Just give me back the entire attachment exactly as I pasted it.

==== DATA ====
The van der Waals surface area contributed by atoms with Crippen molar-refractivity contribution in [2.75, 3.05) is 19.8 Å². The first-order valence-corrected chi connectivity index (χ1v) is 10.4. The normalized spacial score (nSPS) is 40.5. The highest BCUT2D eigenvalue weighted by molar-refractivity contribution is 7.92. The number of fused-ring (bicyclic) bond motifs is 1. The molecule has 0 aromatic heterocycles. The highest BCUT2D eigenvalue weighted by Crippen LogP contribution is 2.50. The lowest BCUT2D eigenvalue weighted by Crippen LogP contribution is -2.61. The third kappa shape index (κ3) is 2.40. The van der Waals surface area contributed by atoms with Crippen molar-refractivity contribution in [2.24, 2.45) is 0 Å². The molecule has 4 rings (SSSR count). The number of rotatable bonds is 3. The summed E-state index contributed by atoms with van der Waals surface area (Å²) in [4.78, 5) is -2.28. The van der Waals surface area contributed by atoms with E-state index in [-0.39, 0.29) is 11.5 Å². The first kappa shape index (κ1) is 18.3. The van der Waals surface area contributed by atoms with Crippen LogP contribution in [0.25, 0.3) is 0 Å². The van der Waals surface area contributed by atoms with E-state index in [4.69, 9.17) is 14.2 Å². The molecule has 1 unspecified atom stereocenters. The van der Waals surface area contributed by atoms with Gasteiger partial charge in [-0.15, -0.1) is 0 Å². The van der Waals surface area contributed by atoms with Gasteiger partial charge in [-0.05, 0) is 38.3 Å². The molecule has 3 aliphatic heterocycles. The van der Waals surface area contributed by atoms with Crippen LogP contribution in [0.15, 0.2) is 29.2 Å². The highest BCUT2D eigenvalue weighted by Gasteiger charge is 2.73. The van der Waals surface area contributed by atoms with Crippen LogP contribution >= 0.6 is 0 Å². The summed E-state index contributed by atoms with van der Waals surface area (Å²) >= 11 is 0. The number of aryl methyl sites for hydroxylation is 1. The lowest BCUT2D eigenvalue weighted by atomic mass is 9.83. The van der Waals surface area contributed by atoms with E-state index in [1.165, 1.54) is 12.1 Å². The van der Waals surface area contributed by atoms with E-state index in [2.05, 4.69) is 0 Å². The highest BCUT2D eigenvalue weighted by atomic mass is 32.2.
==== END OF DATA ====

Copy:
The van der Waals surface area contributed by atoms with Crippen molar-refractivity contribution in [2.75, 3.05) is 19.8 Å². The first-order valence-corrected chi connectivity index (χ1v) is 10.4. The normalized spacial score (nSPS) is 40.5. The highest BCUT2D eigenvalue weighted by molar-refractivity contribution is 7.92. The number of fused-ring (bicyclic) bond motifs is 1. The molecule has 0 aromatic heterocycles. The highest BCUT2D eigenvalue weighted by Crippen LogP contribution is 2.50. The lowest BCUT2D eigenvalue weighted by Crippen LogP contribution is -2.61. The third kappa shape index (κ3) is 2.40. The van der Waals surface area contributed by atoms with Crippen molar-refractivity contribution in [2.24, 2.45) is 0 Å². The molecule has 4 rings (SSSR count). The number of rotatable bonds is 3. The summed E-state index contributed by atoms with van der Waals surface area (Å²) in [4.78, 5) is -2.28. The van der Waals surface area contributed by atoms with E-state index in [-0.39, 0.29) is 11.5 Å². The first kappa shape index (κ1) is 18.3. The van der Waals surface area contributed by atoms with Crippen LogP contribution in [0.25, 0.3) is 0 Å². The van der Waals surface area contributed by atoms with E-state index in [4.69, 9.17) is 14.2 Å². The molecule has 1 unspecified atom stereocenters. The van der Waals surface area contributed by atoms with Gasteiger partial charge in [-0.15, -0.1) is 0 Å². The van der Waals surface area contributed by atoms with Gasteiger partial charge in [-0.05, 0) is 38.3 Å². The molecule has 3 aliphatic heterocycles. The van der Waals surface area contributed by atoms with Crippen LogP contribution in [0.15, 0.2) is 29.2 Å². The highest BCUT2D eigenvalue weighted by Gasteiger charge is 2.73. The van der Waals surface area contributed by atoms with Crippen LogP contribution >= 0.6 is 0 Å². The summed E-state index contributed by atoms with van der Waals surface area (Å²) >= 11 is 0. The number of aryl methyl sites for hydroxylation is 1. The lowest BCUT2D eigenvalue weighted by atomic mass is 9.83. The van der Waals surface area contributed by atoms with E-state index in [1.165, 1.54) is 12.1 Å². The van der Waals surface area contributed by atoms with E-state index in [2.05, 4.69) is 0 Å². The highest BCUT2D eigenvalue weighted by atomic mass is 32.2.